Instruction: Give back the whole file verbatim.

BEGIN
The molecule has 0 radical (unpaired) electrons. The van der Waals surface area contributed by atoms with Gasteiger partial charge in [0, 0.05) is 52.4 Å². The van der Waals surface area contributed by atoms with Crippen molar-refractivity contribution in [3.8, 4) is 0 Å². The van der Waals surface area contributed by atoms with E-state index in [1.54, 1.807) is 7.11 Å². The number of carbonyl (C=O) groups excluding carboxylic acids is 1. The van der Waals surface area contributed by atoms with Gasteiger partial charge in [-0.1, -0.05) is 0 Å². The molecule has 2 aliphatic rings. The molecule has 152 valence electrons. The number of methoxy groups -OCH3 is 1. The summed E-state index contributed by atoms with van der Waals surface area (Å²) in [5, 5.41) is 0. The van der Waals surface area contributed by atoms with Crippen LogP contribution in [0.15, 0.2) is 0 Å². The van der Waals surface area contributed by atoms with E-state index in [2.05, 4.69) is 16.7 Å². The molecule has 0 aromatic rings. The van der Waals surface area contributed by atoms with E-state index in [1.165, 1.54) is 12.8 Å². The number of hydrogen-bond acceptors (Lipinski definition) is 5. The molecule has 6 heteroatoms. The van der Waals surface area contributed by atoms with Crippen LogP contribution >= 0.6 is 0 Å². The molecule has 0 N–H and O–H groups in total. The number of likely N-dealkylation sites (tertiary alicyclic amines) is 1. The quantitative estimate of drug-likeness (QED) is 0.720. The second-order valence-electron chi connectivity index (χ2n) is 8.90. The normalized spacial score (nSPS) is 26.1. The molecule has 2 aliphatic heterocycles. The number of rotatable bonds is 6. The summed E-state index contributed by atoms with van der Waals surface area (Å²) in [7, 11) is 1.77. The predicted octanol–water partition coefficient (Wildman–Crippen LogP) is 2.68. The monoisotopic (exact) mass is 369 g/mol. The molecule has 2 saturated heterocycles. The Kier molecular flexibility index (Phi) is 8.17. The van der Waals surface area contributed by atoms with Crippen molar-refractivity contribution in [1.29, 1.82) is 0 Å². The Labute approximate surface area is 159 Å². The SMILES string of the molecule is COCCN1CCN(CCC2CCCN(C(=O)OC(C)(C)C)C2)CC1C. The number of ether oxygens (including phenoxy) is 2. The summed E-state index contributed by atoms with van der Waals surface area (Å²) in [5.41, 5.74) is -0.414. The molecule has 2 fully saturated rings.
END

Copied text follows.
The molecule has 0 radical (unpaired) electrons. The van der Waals surface area contributed by atoms with Gasteiger partial charge in [0, 0.05) is 52.4 Å². The van der Waals surface area contributed by atoms with Crippen molar-refractivity contribution in [3.8, 4) is 0 Å². The van der Waals surface area contributed by atoms with E-state index in [1.54, 1.807) is 7.11 Å². The number of carbonyl (C=O) groups excluding carboxylic acids is 1. The van der Waals surface area contributed by atoms with Gasteiger partial charge in [-0.1, -0.05) is 0 Å². The molecule has 2 aliphatic rings. The molecule has 152 valence electrons. The number of methoxy groups -OCH3 is 1. The summed E-state index contributed by atoms with van der Waals surface area (Å²) in [5, 5.41) is 0. The van der Waals surface area contributed by atoms with Crippen LogP contribution in [0.15, 0.2) is 0 Å². The van der Waals surface area contributed by atoms with E-state index in [2.05, 4.69) is 16.7 Å². The molecule has 0 aromatic rings. The van der Waals surface area contributed by atoms with E-state index in [1.165, 1.54) is 12.8 Å². The number of hydrogen-bond acceptors (Lipinski definition) is 5. The molecule has 6 heteroatoms. The van der Waals surface area contributed by atoms with Crippen LogP contribution >= 0.6 is 0 Å². The molecule has 0 N–H and O–H groups in total. The number of likely N-dealkylation sites (tertiary alicyclic amines) is 1. The quantitative estimate of drug-likeness (QED) is 0.720. The second-order valence-electron chi connectivity index (χ2n) is 8.90. The normalized spacial score (nSPS) is 26.1. The molecule has 2 aliphatic heterocycles. The number of rotatable bonds is 6. The summed E-state index contributed by atoms with van der Waals surface area (Å²) in [7, 11) is 1.77. The predicted octanol–water partition coefficient (Wildman–Crippen LogP) is 2.68. The monoisotopic (exact) mass is 369 g/mol. The molecule has 2 saturated heterocycles. The Kier molecular flexibility index (Phi) is 8.17. The van der Waals surface area contributed by atoms with Crippen molar-refractivity contribution in [1.29, 1.82) is 0 Å². The Labute approximate surface area is 159 Å². The SMILES string of the molecule is COCCN1CCN(CCC2CCCN(C(=O)OC(C)(C)C)C2)CC1C. The number of ether oxygens (including phenoxy) is 2. The summed E-state index contributed by atoms with van der Waals surface area (Å²) in [5.41, 5.74) is -0.414. The molecule has 2 fully saturated rings.